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The U.S. To Limit Access To TikTok And WeChat On Sunday


At midnight Sunday, you will no longer be able to download the popular video-sharing app TikTok, and you won't be able to use the messaging and payment app WeChat at all. The Trump administration issued these restrictions earlier today, citing national security concerns because both apps are owned by Chinese companies. NPR tech reporter Bobby Allyn joins us for more.

Hi, Bobby.


PFEIFFER: And, Bobby, a huge number of people in the U.S. view and create the short videos you can view and create on TikTok. What does this news mean for all those people?

ALLYN: Well, it means you won't be able to download TikTok. If you search for it in an app store on your phone, it won't be there, and that's a huge deal. Now, for those out there who already have TikTok and enjoy using it, the app won't be getting critical updates. So those people will see it freezing. It will be slower. It might crash more often. Eventually it won't function at all.

PFEIFFER: And what about WeChat? Because some people think of TikTok as frivolous, but when it comes to WeChat, many Chinese nationals in the U.S. rely on it. Many American companies do business - that do business with China rely on it.

ALLYN: Exactly. Yeah, WeChat will be dead in the U.S. on midnight Sunday. It won't be possible to communicate or to make payments on the app. And like you said, WeChat is not some boutique service. It's used by more than a billion people around the world. This has major economic consequences. WeChat's parent company Tencent called the Trump administration's action, quote, "unfortunate." So again, WeChat is about to be completely shut down. TikTok, on the other hand, will soon lose some functions and get slow. But Commerce Secretary Wilbur Ross told Fox Business that TikTok does have a total shutdown date, and it is nine days after the presidential election.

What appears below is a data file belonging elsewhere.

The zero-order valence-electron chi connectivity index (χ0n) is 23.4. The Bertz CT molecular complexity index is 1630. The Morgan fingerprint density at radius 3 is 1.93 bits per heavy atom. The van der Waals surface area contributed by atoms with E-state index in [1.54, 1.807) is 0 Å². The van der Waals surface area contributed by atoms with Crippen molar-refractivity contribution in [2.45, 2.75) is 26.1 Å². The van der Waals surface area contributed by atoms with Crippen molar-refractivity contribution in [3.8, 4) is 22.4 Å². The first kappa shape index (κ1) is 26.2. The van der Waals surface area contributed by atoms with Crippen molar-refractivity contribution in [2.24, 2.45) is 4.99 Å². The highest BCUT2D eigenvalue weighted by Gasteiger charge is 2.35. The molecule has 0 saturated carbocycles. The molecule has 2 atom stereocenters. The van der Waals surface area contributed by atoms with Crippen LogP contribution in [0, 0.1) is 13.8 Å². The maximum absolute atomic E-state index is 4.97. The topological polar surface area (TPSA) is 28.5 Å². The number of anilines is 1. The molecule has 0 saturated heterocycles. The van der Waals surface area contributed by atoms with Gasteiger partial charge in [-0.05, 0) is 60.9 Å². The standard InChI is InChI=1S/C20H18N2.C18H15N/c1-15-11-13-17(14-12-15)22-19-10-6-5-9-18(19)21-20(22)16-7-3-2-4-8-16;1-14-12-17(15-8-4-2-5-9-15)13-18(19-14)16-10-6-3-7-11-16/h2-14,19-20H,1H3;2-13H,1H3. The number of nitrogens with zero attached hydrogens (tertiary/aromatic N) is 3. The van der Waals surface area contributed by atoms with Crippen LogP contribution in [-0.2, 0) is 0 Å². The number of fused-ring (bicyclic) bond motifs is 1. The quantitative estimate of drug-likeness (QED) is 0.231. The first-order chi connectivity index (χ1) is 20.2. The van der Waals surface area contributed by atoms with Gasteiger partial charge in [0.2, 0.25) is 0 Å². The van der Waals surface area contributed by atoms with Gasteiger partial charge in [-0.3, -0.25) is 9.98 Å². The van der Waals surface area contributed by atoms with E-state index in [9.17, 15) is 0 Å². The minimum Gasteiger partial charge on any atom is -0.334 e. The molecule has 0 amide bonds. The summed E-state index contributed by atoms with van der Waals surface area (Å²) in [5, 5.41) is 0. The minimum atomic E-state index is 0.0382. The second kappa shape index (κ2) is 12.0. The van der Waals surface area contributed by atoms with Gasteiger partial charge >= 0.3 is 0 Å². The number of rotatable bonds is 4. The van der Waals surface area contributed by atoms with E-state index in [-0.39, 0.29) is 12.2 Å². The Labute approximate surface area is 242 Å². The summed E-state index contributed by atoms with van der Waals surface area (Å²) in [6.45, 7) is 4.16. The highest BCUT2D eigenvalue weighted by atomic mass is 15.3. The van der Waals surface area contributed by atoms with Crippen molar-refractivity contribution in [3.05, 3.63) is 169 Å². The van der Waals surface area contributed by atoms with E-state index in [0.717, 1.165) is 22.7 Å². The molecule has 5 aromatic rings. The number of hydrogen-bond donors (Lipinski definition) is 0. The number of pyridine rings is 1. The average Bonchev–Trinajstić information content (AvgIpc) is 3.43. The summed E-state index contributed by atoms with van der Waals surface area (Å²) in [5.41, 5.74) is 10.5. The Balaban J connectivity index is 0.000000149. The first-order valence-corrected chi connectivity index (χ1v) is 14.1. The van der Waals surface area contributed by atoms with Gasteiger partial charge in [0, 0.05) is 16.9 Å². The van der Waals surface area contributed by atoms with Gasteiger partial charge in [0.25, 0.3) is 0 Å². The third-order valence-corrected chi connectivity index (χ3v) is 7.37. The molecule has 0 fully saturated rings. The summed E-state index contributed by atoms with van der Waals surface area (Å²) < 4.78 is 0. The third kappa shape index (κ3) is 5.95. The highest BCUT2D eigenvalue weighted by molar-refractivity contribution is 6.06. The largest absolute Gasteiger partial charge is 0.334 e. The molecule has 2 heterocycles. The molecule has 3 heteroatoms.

WILBUR ROSS: If there's not a deal by November 12 under the provisions of the old order, then TikTok also would be, for all practical purposes, shut down.

PFEIFFER: Bobby, there's been an effort to find an American buyer for TikTok. Where does that effort stand?

ALLYN: Yeah, those talks are extremely fluid. Software company Oracle and Walmart appear to be the lead bidders. But the parties are still hashing out a lot of details. Now, if a deal is finalized and Trump approves it, that could really change things, right? I mean, it could make the administration withdraw these orders, and that would relieve a lot of pressure on the apps. Trump today said a deal, quote, "could go very, very fast."

PFEIFFER: Bobby, you're based in Silicon Valley, tech epicenter. How is the tech world responding to this news?

ALLYN: Many are very alarmed, Sacha. I talked to Alex Stamos. He's the former chief security officer at Facebook. And he worries about the slippery slope effect here. He says, what if this encourages other countries to start banning apps they don't like?

ALEX STAMOS: It's a very dangerous precedent to send around the world, that the United States is acting like the Chinese do. In a democracy, we should have rules that are fairly applied and adjudicated by the judicial branch, not just by fiat and the president.

ALLYN: And, you know, some legal scholars told me, you know, these bans are tantamount to a ban of a newspaper or a TV channel or a website. And even the head of Instagram, an app that directly competes with TikTok, expressed deep concern. The Instagram official said, you know, most of its users are outside of the U.S. Most of its future growth is outside of the U.S. So what if Trump's actions here open the door to similar prohibitions on social media?

PFEIFFER: That's NPR tech reporter Bobby Allyn.

Bobby, thanks for keeping us updated on this.

ALLYN: Thank you, Sacha - appreciate it. Transcript provided by NPR, Copyright NPR.

Bobby Allyn is a business reporter at NPR based in San Francisco. He covers technology and how Silicon Valley's largest companies are transforming how we live and reshaping society.